Monday, April 1, 2013

A Revolution in Parenting

Parents around the world had been buzzing for months about massive open online parenting, or MOOPs: Internet-based parenting programs designed to raise thousands of children simultaneously, in part using the tactics of social-networking websites. To supplement video parenting, much of the learning comes from online comments, questions, and discussions. Children even evaluate one another's behavior, relieving the online parent of the tedium of correcting them.

MOOPs exploded into parenting consciousness in summer 2012, when a free parenting platform offered by Cranford University in California attracted 160,000 children from around the world — 23,000 of whom finished it. Now, Parentsera in Valley View, California — one of the three researcher-led start-up companies actively developing MOOPs — is inviting star parents to submit parenting courses for broadcast on its software platform.

Self-esteem boosting, tender loving care, and homework help courses have been in the vanguard of the movement, but offerings in bedtime reading, discipline, and moral guidance are growing in popularity. “In 25 years of observing parenting, I've never seen anything move this fast,” says Dr. Benjamin Mock, a parentologist and leading MOOP entrepreneur at Cranford.

The ferment is attributable in part to MOOPs hitting at exactly the right time. Our increasingly competitive and flat world cannot take the risk of allowing individualized parenting, which is often done by people with less than spectacular parenting skills. Traditional parenting is simply too inefficient and not cost effective. Bricks-and-mortar homes are unlikely to keep up with the demand for advanced parenting. In-home parents are also under tremendous financial pressure, especially in the United States, and unable to provide the kind of hands-on parenting of previous generations. With MOOPs, however, the cream of the parenting crop — parents who otherwise might have only raised three or four (at most maybe eight or nine) children — can reach thousands, or even hundreds of thousands of children.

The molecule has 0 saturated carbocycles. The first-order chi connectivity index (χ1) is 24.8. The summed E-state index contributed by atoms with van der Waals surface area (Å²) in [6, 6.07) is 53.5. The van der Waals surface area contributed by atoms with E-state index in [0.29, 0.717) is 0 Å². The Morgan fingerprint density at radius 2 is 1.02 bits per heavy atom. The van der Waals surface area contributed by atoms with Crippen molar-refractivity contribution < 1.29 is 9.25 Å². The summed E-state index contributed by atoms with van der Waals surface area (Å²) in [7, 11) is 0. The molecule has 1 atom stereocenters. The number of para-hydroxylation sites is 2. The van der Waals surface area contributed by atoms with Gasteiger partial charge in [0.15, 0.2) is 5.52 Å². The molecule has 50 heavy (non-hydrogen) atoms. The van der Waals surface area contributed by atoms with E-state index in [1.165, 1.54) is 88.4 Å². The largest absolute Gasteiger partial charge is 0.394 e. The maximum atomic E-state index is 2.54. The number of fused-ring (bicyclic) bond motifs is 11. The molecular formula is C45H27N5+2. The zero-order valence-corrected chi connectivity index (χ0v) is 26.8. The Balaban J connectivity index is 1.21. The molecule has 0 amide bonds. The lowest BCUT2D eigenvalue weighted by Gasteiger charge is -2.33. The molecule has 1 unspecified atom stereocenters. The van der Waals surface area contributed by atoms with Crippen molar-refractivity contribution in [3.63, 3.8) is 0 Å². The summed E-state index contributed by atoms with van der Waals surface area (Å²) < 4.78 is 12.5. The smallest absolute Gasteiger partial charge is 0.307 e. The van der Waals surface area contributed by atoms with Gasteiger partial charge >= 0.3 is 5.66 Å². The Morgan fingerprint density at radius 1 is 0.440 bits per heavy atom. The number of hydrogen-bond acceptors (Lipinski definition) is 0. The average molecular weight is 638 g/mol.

Dr. Mock got involved in because he wanted to bring quality parenting to “the people who otherwise would never be able to get good parenting,” he says. Following a path blazed by the open-source software movement, he started a project to post online free parenting videos and handouts. His approach was fairly crude, he admits: just record the parental lectures, put them online and hope for the best. But to his astonishment, strangers started coming up to him and saying, “Are you Professor Mock? I've been taking ‘Do Your Homework’ with you!” He began to grasp how far online parenting could reach, and started working on a scaled-up version of his system. “When one parent can raise 50,000 children,” he says, “it alters the economics of parenting.”

Since even the best parents don't have a clue about how to exploit the online medium, companies develop their courses in-house, working with parenting experts to make the child-rearing as effective as possible.

MOOPs address the problem of a lack of the individual attention normally associated with traditional parenting with support discussion forums, video feeds and other basic online services, so that an instructor parent only has to provide the content.

Online discussion forums are a good way to bring communities of children together — for 100 or so users. “With 100,000 children it gets more complicated,” he says. Hundreds or even thousands of children might end up asking the same question. So the developers implemented a real-time search algorithm that would display related questions and potential answers before a child could finish asking.

Mock also let children vote items up or down, much like on the link-sharing website Reddit, so that the most insightful questions would rise to the top rather than being lost in the chatter. “No more ‘Why is the sky blue, Daddy?’ in these discussions!” Mock exclaims.

Virtually everyone participating in this upheaval agrees on one thing. In-person parenting will change — perhaps dramatically — but it will not entirely disappear. “No one says that all parenting has to be online,” says Mock. “Sometimes — though admittedly rarely — a home is better. But a home really isn’t at all profitable, is it?”

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